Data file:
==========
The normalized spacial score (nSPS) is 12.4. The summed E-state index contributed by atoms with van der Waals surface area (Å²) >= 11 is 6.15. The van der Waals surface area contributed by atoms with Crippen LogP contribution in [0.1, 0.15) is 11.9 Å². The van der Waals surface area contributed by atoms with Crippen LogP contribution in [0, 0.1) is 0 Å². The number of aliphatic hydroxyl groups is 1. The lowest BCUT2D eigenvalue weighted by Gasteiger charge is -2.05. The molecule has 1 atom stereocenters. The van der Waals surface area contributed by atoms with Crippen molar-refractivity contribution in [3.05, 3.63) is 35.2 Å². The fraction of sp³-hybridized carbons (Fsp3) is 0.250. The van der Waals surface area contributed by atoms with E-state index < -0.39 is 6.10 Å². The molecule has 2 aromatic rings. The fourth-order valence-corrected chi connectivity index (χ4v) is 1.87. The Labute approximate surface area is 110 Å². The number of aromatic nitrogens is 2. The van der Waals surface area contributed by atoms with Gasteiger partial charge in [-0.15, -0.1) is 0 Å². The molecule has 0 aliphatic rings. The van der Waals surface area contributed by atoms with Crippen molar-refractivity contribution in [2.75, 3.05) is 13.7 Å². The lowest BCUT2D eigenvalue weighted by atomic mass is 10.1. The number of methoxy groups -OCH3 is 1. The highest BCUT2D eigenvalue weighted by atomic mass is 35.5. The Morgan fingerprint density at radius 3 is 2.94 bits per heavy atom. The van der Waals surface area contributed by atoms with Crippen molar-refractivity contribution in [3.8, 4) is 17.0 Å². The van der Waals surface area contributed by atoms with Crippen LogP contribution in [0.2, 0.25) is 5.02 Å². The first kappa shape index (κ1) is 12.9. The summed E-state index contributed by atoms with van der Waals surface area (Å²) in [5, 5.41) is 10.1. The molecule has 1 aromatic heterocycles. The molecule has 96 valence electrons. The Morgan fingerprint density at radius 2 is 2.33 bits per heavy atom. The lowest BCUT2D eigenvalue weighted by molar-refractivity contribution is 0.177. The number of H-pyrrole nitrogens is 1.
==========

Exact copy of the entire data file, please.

The normalized spacial score (nSPS) is 12.4. The summed E-state index contributed by atoms with van der Waals surface area (Å²) >= 11 is 6.15. The van der Waals surface area contributed by atoms with Crippen LogP contribution in [0.1, 0.15) is 11.9 Å². The van der Waals surface area contributed by atoms with Crippen LogP contribution in [0, 0.1) is 0 Å². The number of aliphatic hydroxyl groups is 1. The lowest BCUT2D eigenvalue weighted by Gasteiger charge is -2.05. The molecule has 1 atom stereocenters. The van der Waals surface area contributed by atoms with Crippen molar-refractivity contribution in [3.05, 3.63) is 35.2 Å². The fraction of sp³-hybridized carbons (Fsp3) is 0.250. The van der Waals surface area contributed by atoms with E-state index < -0.39 is 6.10 Å². The molecule has 2 aromatic rings. The fourth-order valence-corrected chi connectivity index (χ4v) is 1.87. The Labute approximate surface area is 110 Å². The number of aromatic nitrogens is 2. The van der Waals surface area contributed by atoms with Gasteiger partial charge in [-0.15, -0.1) is 0 Å². The molecule has 0 aliphatic rings. The van der Waals surface area contributed by atoms with Crippen molar-refractivity contribution in [2.75, 3.05) is 13.7 Å². The lowest BCUT2D eigenvalue weighted by atomic mass is 10.1. The number of methoxy groups -OCH3 is 1. The highest BCUT2D eigenvalue weighted by atomic mass is 35.5. The Morgan fingerprint density at radius 3 is 2.94 bits per heavy atom. The van der Waals surface area contributed by atoms with Crippen molar-refractivity contribution in [3.8, 4) is 17.0 Å². The van der Waals surface area contributed by atoms with Crippen LogP contribution in [0.2, 0.25) is 5.02 Å². The first kappa shape index (κ1) is 12.9. The summed E-state index contributed by atoms with van der Waals surface area (Å²) in [5, 5.41) is 10.1. The molecule has 1 aromatic heterocycles. The molecule has 96 valence electrons. The Morgan fingerprint density at radius 2 is 2.33 bits per heavy atom. The lowest BCUT2D eigenvalue weighted by molar-refractivity contribution is 0.177. The number of H-pyrrole nitrogens is 1.